An Amendment to Pennsylvania’s Constitution regarding elective abortions is under second consideration in the Senate and advancing toward passage. Although the Bill is aimed at attacking abortion rights, a significant impact on assisted reproduction is likely.
In response to a lawsuit by an abortion industry seeking the requirement of public funding through Medicaid for abortions of low-income women in Pennsylvania, Senator Judy Ward introduced an Amendment to Pennsylvania’s Constitution in January 2021 regarding elective abortions. Believing that Pennsylvania’s laws protecting women’s and unborn children’s lives and health are in jeopardy, the stated goal was to maintain State laws regulating abortion and prevent taxpayer funding of elective abortions. This Amendment, if passed, would have far-reaching impacts beyond its purported goal.
SB 956 Explained
The proposed Amendment (SB 956) would add the following language to Pennsylvania’s Constitution; “[t]he policy of Pennsylvania is to protect the life of every unborn child from conception to birth, to the extent permitted by the Federal Constitution. Nothing in this Constitution grants or secures any right relating to abortion or the public funding thereof. Nothing in this Constitution requires taxpayer funding of abortion.”
Ultimately, this Amendment states that there is no right to abortion or funding for an abortion, regardless of the circumstances (i.e., rape, incest, or the existence of life-threatening conditions). Additionally, it would add a rule to the State Constitution prohibiting public insurance coverage of abortion care. If approved, no Pennsylvanian State Court could safeguard abortion care unless federal protections existed.
However, on June 24, 2022, the U.S. Supreme Court released its decision in Dobbs v. Jackson Women’s Health Organization, which overturned Roe v. Wade, leaving the power to determine abortion policy to the states and local lawmakers. From this ruling, approximately twenty-six states will likely ban abortions. Nevertheless, this decision does not just impact abortion; it affects all aspects of reproductive health, including assisted reproduction. The Court’s decision clarifies that abortion does not have federal protection, which means that Pennsylvanian State Courts would have no ability to step in and help safeguard abortions if the Bill passes.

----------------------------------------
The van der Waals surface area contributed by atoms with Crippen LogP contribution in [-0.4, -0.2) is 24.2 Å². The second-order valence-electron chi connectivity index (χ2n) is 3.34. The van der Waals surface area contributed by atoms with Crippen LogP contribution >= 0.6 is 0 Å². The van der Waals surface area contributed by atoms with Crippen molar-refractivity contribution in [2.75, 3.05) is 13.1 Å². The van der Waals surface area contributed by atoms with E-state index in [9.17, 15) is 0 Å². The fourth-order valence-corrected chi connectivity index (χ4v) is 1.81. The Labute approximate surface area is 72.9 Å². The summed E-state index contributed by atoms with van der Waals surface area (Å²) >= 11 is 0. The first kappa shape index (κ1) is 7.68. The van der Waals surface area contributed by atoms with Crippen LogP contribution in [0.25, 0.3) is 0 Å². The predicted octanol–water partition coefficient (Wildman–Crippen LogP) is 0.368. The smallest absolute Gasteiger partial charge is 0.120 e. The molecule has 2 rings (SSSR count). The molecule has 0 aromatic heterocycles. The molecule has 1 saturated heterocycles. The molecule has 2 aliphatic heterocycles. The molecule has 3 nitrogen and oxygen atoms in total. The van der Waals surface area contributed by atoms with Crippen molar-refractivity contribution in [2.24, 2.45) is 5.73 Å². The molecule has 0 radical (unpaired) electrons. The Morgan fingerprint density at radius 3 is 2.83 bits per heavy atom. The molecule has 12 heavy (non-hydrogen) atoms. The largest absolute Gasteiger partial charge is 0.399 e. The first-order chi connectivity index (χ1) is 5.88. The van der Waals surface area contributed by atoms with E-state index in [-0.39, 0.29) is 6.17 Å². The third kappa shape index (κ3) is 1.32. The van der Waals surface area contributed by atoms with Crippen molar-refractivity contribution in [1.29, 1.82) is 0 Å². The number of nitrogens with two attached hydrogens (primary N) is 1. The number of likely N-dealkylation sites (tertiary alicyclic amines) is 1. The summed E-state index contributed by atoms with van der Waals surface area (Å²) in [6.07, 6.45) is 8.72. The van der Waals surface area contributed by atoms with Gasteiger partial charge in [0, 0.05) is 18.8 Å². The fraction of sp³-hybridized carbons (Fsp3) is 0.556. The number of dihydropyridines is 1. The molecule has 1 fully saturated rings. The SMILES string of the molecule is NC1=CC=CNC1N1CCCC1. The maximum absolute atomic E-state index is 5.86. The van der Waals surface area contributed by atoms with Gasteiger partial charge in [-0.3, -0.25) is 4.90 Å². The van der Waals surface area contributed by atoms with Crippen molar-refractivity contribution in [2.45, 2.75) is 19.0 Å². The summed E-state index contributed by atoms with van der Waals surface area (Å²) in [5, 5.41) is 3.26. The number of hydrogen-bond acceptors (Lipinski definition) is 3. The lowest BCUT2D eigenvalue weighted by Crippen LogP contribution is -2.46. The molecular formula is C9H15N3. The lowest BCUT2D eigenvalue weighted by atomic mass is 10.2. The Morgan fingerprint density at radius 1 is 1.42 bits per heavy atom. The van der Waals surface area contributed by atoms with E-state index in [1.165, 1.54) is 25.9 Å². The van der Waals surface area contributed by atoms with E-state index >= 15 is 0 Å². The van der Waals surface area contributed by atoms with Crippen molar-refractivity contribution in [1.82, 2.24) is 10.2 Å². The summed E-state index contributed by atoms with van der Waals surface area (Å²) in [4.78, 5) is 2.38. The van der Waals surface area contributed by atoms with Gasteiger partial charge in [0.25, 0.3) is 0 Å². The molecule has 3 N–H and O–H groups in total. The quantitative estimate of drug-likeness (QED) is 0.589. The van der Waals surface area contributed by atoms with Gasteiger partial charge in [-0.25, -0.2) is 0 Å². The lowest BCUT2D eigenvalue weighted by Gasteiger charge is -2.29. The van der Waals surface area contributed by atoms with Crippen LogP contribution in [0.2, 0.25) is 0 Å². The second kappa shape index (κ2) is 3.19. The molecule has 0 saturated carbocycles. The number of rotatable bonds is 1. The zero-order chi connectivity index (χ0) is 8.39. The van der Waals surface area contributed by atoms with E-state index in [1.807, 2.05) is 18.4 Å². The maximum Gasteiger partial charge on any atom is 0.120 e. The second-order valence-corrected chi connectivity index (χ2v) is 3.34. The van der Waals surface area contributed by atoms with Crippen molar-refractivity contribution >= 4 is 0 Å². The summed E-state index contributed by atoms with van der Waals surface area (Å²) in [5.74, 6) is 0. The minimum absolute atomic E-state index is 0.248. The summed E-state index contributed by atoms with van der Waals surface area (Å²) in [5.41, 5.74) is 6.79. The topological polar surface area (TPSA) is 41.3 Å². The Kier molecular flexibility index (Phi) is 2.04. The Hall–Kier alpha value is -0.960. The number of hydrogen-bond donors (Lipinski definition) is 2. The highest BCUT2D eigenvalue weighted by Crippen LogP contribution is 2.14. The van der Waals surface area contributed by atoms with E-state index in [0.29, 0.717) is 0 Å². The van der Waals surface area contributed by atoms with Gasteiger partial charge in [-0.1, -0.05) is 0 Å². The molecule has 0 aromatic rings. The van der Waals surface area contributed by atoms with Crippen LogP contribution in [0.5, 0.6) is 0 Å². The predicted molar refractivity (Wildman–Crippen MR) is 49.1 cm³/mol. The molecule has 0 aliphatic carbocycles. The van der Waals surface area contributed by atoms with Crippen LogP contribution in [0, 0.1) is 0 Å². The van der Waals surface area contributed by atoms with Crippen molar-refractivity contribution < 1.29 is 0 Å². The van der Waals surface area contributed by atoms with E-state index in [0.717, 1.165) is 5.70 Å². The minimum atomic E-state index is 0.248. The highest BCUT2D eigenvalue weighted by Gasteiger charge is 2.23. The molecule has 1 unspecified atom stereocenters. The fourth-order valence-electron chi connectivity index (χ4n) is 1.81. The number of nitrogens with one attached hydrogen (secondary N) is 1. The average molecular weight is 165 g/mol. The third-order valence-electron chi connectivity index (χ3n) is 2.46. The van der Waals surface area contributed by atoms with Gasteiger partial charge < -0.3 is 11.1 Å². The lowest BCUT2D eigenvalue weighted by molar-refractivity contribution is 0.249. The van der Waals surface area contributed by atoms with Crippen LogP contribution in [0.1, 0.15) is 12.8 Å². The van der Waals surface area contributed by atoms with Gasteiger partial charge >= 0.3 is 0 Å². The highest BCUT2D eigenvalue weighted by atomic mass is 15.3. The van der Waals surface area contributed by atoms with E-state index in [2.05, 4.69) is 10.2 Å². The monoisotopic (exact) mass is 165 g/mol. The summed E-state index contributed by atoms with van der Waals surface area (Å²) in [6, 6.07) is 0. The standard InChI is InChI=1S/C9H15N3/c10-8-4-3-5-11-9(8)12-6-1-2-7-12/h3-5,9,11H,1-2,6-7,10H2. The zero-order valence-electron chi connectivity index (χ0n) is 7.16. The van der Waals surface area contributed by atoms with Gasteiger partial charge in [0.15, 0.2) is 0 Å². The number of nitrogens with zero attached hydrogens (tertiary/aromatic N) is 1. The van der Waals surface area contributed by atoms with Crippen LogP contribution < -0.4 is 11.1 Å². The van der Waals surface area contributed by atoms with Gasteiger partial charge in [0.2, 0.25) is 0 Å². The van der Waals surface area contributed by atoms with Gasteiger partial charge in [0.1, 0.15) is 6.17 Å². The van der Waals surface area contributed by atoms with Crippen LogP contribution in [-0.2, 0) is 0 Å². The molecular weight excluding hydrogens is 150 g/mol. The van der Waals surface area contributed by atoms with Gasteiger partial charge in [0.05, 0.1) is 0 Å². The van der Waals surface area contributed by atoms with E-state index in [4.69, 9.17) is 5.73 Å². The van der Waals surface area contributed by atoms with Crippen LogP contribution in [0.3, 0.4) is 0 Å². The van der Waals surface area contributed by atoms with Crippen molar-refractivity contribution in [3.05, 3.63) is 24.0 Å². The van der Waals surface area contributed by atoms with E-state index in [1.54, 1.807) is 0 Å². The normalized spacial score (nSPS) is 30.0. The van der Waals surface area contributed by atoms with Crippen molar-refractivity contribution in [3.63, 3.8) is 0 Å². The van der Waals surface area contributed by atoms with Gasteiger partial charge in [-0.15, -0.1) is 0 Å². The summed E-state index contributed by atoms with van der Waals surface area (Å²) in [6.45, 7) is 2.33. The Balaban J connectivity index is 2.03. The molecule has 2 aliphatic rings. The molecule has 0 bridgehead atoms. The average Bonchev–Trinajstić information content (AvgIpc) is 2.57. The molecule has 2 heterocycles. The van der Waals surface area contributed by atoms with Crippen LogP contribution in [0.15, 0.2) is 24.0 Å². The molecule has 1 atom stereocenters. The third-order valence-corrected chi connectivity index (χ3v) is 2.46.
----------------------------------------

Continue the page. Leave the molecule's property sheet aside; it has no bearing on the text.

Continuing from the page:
Current Status of SB 956
SB 956 was first considered by the Senate on January 25, 2022, removed from the table on May 25, 2022, went under second consideration on June 6, 2022, and has been removed from the table as of June 28, 2022. Therefore, the Bill currently remains up for possible consideration and may be placed on the Senate’s calendar.
It is easier to pass a Bill in Pennsylvania than in most other states because it only requires a simple majority by both chambers in two consecutive sessions of the General Assembly, and a simple majority by voters in the general election. If most voters approve the Amendment and no legal challenges are raised, it becomes an active part of the State Constitution. Furthermore, the governor has minimal power over Constitutional Amendments and cannot veto them.
SB 956 has passed out of the Health and Human Services Committee in the Senate, so if it passes the General Assembly in two consecutive sessions, Pennsylvanians may see it on the ballot as early as May 2023. If approved by most of the Pennsylvanian voters, it could be implemented within the same year.
Potential Impacts for Infertility and Assisted Reproductive Technology
By rewriting, and thereby changing, the State’s policy, there is a considerable possibility of criminalizing abortions and any perceived harmful activity toward fetuses in Pennsylvania, which could spark a new wave of incarceration. Not only will this increase mortality rates of pregnant mothers and newborns, but it also will be a deterrent against using assisted reproduction for those facing infertility issues, and interfere with reproductive technologies, treatment of ectopic pregnancies, and miscarriage management.
For example, families trying to conceive using IVF may be criminalized for not using a fertilized egg. This is especially probable considering medical professionals in Pennsylvania already have a duty to report to the State the number of eggs they fertilize, implant, and discard. Medical decisions must remain private between doctors and patients so that patients can make the right decisions for their families. However, this new barrier of potential incarceration compounds the already existing IVF barriers, namely money and access.
The proposed language places the rights of fertilized eggs, embryos, and fetuses above the rights of pregnant women. SB 956 would devastate the protection of reproductive choice for those electing to have an abortion and those considering or undergoing assisted reproduction in Pennsylvania. The proposed Amendment would leave assisted reproductive technology that creates an embryo outside the body, such as IVF, with a very uncertain legal status unless laws clarify the status of the embryos’ creation, keeping, and potential destruction.
As the Amendment advances toward passage, it is imperative to consider the direct and indirect effects it may have, and it is advisable to seek the counsel of a knowledgeable ART attorney to help you on your journey.